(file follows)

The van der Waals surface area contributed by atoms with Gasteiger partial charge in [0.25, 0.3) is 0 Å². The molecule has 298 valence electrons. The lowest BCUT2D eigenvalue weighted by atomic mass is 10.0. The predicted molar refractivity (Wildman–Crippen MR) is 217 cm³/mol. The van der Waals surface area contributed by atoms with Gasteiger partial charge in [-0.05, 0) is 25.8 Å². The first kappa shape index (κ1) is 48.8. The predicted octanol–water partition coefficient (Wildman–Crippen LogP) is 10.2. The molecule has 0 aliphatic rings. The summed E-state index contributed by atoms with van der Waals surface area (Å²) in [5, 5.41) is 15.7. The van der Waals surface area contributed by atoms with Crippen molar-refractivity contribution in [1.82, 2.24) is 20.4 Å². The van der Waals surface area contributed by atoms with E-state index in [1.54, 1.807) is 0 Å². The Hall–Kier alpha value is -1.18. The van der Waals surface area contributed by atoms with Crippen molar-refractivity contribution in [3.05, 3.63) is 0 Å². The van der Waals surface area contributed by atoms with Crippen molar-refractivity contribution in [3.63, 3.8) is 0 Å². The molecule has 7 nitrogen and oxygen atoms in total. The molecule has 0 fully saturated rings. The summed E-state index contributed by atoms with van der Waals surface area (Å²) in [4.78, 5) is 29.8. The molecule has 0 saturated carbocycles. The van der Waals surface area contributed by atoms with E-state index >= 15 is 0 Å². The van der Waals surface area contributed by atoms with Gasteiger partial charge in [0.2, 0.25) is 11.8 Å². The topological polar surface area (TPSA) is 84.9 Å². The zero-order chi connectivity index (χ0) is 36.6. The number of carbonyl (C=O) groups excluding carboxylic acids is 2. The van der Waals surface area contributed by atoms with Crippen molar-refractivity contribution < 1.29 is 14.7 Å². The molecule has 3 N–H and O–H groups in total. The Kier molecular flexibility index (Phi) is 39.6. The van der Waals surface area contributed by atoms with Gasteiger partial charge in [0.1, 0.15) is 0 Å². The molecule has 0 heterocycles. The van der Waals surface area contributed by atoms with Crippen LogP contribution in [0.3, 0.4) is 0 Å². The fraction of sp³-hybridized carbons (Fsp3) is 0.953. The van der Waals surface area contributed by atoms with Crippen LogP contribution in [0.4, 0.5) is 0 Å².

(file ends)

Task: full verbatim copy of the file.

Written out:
The van der Waals surface area contributed by atoms with Gasteiger partial charge in [0.25, 0.3) is 0 Å². The molecule has 298 valence electrons. The lowest BCUT2D eigenvalue weighted by atomic mass is 10.0. The predicted molar refractivity (Wildman–Crippen MR) is 217 cm³/mol. The van der Waals surface area contributed by atoms with Gasteiger partial charge in [-0.05, 0) is 25.8 Å². The first kappa shape index (κ1) is 48.8. The predicted octanol–water partition coefficient (Wildman–Crippen LogP) is 10.2. The molecule has 0 aliphatic rings. The summed E-state index contributed by atoms with van der Waals surface area (Å²) in [5, 5.41) is 15.7. The van der Waals surface area contributed by atoms with Crippen molar-refractivity contribution in [1.82, 2.24) is 20.4 Å². The van der Waals surface area contributed by atoms with E-state index in [1.54, 1.807) is 0 Å². The Hall–Kier alpha value is -1.18. The van der Waals surface area contributed by atoms with Crippen molar-refractivity contribution in [3.05, 3.63) is 0 Å². The van der Waals surface area contributed by atoms with Crippen molar-refractivity contribution in [3.63, 3.8) is 0 Å². The molecule has 7 nitrogen and oxygen atoms in total. The molecule has 0 fully saturated rings. The summed E-state index contributed by atoms with van der Waals surface area (Å²) in [4.78, 5) is 29.8. The molecule has 0 saturated carbocycles. The van der Waals surface area contributed by atoms with E-state index >= 15 is 0 Å². The van der Waals surface area contributed by atoms with Gasteiger partial charge in [0.2, 0.25) is 11.8 Å². The topological polar surface area (TPSA) is 84.9 Å². The zero-order chi connectivity index (χ0) is 36.6. The number of carbonyl (C=O) groups excluding carboxylic acids is 2. The van der Waals surface area contributed by atoms with Crippen molar-refractivity contribution < 1.29 is 14.7 Å². The molecule has 3 N–H and O–H groups in total. The Kier molecular flexibility index (Phi) is 39.6. The van der Waals surface area contributed by atoms with Gasteiger partial charge in [0.1, 0.15) is 0 Å². The molecule has 0 heterocycles. The van der Waals surface area contributed by atoms with Crippen LogP contribution in [0.3, 0.4) is 0 Å². The fraction of sp³-hybridized carbons (Fsp3) is 0.953. The van der Waals surface area contributed by atoms with Crippen LogP contribution in [0.4, 0.5) is 0 Å².